As its nationally determined contribution to the agreement, the United States set a goal of reducing net greenhouse gas emissions 26 to 28 percent below 2005 levels by 2025. In a new paper, C2ES outlines how expected and in-place policies could get us close to the goal line -- reducing emissions by as much as 22 percent. Getting the rest of the way can likely be achieved through a mix of additional policies, city and business action, and technological innovation.
First, let’s look at how we can get to a 22 percent reduction.
U.S. net emissions are already down more than 9 percent from 2005 levels due to market- and policy-related factors, including a shift in electricity generation from coal to natural gas, growth in renewable energy, level electricity demand, and improved vehicle efficiency.
The C2ES business-as-usual forecast, drawn from a number of analyses, projects an additional 5.6 percent reduction in net emissions through such policies as greenhouse gas standards for vehicles and the Clean Power Plan.
The rest of the anticipated emissions reductions is expected to come from new, higher estimates of future carbon sequestration and additional measures under development, including steps to strengthen fuel economy standards for medium- and heavy-duty trucks, reduce methane emissions in the oil and gas sector, and reduce hydrofluorocarbons (HFCs).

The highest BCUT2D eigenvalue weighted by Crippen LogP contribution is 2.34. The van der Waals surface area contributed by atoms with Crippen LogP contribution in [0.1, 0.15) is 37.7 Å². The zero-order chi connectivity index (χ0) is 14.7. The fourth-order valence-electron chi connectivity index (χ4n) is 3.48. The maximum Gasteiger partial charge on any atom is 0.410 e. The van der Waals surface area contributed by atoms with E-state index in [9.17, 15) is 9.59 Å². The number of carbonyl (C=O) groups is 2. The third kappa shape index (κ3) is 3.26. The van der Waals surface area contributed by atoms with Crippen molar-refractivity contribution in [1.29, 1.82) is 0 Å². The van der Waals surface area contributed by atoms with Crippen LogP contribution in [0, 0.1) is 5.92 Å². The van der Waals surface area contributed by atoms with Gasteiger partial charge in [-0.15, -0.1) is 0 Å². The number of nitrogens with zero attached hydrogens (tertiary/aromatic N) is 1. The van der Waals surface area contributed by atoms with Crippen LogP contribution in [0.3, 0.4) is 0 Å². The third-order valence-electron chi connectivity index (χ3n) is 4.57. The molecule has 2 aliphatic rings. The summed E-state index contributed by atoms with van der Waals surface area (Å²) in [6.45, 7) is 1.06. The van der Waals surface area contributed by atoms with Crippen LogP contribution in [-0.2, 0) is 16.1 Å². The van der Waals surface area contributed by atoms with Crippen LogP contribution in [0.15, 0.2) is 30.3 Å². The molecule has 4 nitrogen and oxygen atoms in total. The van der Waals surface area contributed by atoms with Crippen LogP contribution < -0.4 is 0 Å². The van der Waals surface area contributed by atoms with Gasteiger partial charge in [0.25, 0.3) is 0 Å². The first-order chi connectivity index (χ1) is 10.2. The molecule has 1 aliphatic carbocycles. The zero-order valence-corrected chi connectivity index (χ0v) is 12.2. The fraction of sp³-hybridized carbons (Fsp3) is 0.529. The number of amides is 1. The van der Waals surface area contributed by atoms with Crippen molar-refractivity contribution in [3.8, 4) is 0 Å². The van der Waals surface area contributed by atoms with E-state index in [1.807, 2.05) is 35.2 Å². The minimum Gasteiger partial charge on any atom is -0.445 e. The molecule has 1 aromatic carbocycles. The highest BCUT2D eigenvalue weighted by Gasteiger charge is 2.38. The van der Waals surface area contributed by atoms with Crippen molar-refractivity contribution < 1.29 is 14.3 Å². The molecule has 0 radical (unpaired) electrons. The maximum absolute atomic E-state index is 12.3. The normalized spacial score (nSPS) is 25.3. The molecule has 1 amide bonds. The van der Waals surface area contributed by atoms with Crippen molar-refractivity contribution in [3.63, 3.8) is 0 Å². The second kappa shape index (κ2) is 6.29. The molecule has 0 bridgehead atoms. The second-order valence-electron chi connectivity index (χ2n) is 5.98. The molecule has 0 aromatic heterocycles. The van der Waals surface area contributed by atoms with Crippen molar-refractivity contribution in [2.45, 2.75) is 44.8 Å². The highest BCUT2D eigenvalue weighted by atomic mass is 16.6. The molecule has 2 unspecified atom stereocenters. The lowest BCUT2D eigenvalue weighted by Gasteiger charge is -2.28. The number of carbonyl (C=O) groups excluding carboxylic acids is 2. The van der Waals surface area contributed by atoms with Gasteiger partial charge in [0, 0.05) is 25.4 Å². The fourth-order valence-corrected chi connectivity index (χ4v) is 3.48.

Now, how will we address the remaining gap of at least 270 million metric tons carbon dioxide equivalent?
Additional federal policies would help. For example, greenhouse gas standards could be set for major industrial sectors under section 111(d) of the Clean Air Act, the same section that underlies the Clean Power Plan.
Technological advances that lower the cost of emissions reduction will also undoubtedly play an important role. Over the next five to 10 years, battery storage technologies are expected to improve by a factor of 10, which would support the integration of more renewable generation. A promising design for a natural gas power plant with nearly 100 percent carbon capture will enter the demonstration phase next year and could be commercialized soon after. And agricultural advances are leading to more sustainable crops able to sequester more carbon dioxide in their root systems.
Stronger efforts by cities will also be critical to filling the gap. A growing number of cities are working to improve the energy efficiency of residential and commercial buildings, which account for for 41 percent of total U.S. energy consumption. Greater adoption of Property Assessed Clean Energy (PACE) programs, which help finance energy efficiency and renewable energy projects, could significantly reduce city energy demand. Similarly, city programs to build out infrastructure to increase the adoption rate of electric vehicles will, in-time, appreciably lower transportation-related emissions.